Federal government workers whose job involves killing animals to protect crops, livestock and other wildlife in Wyoming are being sued for relying on outdated environmental analyses.
The U.S. Department of Agriculture’s Wildlife Services program is the target of a lawsuit filed Tuesday in U.S. District Court in Wyoming by the Center for Biological Diversity, Western Watersheds Project and WildEarth Guardians. Victor, Idaho, resident and Center for Biological Diversity attorney Andrea Santarsiere said she hopes the complaint will force the agency to update its National Environmental Policy Act review of operations in Wyoming, which date to 1998.
“Scientifically speaking, our goal is that they will consider the new science that shows that killing wildlife is often counterproductive to their goals,” Santarsiere told the Jackson Hole Daily. “There are other, more ethical ways of going about the goals of protecting livestock and protecting other wildlife in Wyoming.”
Wildlife Services’ Wyoming office began the process of updating its now-21-year-old plan for operations in 2016, but the document has been stuck in a draft stage since. A similar document authorizing wolf-killing operations was started at the same time, but was never finalized.
Santarsiere said she hasn’t asked about the cause of the holdup, and Mike Foster, the agency’s state director, did not respond to emailed questions citing agency policy about litigation.
The lawsuit describes dramatic changes to the intensity of predator killing in Wyoming since National Environmental Policy Act plans were last updated.
Wildlife Service data shows that in 2017 federal workers killed 5,645 coyotes, 52 wolves, 237 foxes, 1,023 ravens and 305 rabbits in Wyoming. In total, Wildlife Services killed 20,604 animals that year, according to the lawsuit, a 325 percent jump from the 6,293 animals that were killed when plans were last approved in 1996.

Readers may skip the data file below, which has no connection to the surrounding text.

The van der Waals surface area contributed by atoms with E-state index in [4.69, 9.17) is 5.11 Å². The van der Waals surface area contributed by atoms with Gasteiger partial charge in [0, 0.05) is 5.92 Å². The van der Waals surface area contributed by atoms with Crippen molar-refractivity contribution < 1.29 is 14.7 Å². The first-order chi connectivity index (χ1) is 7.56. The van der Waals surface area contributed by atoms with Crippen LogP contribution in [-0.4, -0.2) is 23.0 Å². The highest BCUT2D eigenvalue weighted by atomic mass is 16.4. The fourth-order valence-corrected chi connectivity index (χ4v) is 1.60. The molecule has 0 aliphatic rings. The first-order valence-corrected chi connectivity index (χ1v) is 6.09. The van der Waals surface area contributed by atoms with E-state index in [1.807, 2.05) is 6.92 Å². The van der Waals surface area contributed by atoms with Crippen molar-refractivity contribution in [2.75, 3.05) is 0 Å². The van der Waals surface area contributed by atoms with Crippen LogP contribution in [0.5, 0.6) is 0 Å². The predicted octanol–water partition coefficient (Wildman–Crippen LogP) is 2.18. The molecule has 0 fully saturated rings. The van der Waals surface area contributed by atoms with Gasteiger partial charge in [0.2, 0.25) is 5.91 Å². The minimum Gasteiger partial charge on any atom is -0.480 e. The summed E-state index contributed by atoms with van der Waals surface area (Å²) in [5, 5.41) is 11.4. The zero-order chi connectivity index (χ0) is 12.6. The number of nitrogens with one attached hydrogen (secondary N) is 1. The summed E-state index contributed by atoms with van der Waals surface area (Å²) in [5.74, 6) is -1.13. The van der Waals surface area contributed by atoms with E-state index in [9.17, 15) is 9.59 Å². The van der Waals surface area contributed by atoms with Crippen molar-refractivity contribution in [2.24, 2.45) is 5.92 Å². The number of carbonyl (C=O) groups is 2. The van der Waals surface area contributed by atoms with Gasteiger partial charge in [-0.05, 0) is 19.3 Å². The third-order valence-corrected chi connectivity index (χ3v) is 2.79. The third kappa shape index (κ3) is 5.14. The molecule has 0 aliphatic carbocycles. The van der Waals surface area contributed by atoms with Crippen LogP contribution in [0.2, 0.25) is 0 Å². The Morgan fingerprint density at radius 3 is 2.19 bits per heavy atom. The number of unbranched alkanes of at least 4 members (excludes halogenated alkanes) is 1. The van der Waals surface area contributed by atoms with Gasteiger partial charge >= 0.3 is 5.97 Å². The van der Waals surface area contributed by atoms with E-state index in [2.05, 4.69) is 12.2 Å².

There were large jumps in wildlife killing on a species level, the lawsuit contends. From 1993 to 1996, Wildlife Services slayed a total of 30 ravens in Wyoming, which increased to 655 ravens annually when averaging numbers from 2010 to 2014. Coyote killing intensity more than doubled during the same timespan. Wildlife Services’ old plans show that 74 raccoons were killed in 1995; now more than 2,000 are dispatched annually. Skunk killings rose from a handful per year to 500 on average, and the agency went from killing 18 badgers in the state to an annual average of 65 today.
Wildlife Services’ footprint in Jackson Hole is minimal, and the agency does not contract with a county-level predator board like it does in much of Wyoming. Its employees, however, do handle wolf-killing operations locally when packs get into ranchers’ cattle.
The essence of the environmental groups’ legal argument is that the National Environmental Policy Act demands that plans authorizing federal actions be updated when significant new information or circumstances emerge.
The Center for Biological Diversity has waged similar legal wars in Idaho, Colorado and Oregon, Santarsiere said.
“We got a win in Idaho,” she said, “and in Colorado got a settlement with restrictions on what Wildlife Service could do in the interim until they put out a final environmental assessment.”
Once the final Colorado environmental assessment was completed, the Center for Biological Diversity sued over that document’s conclusions, too.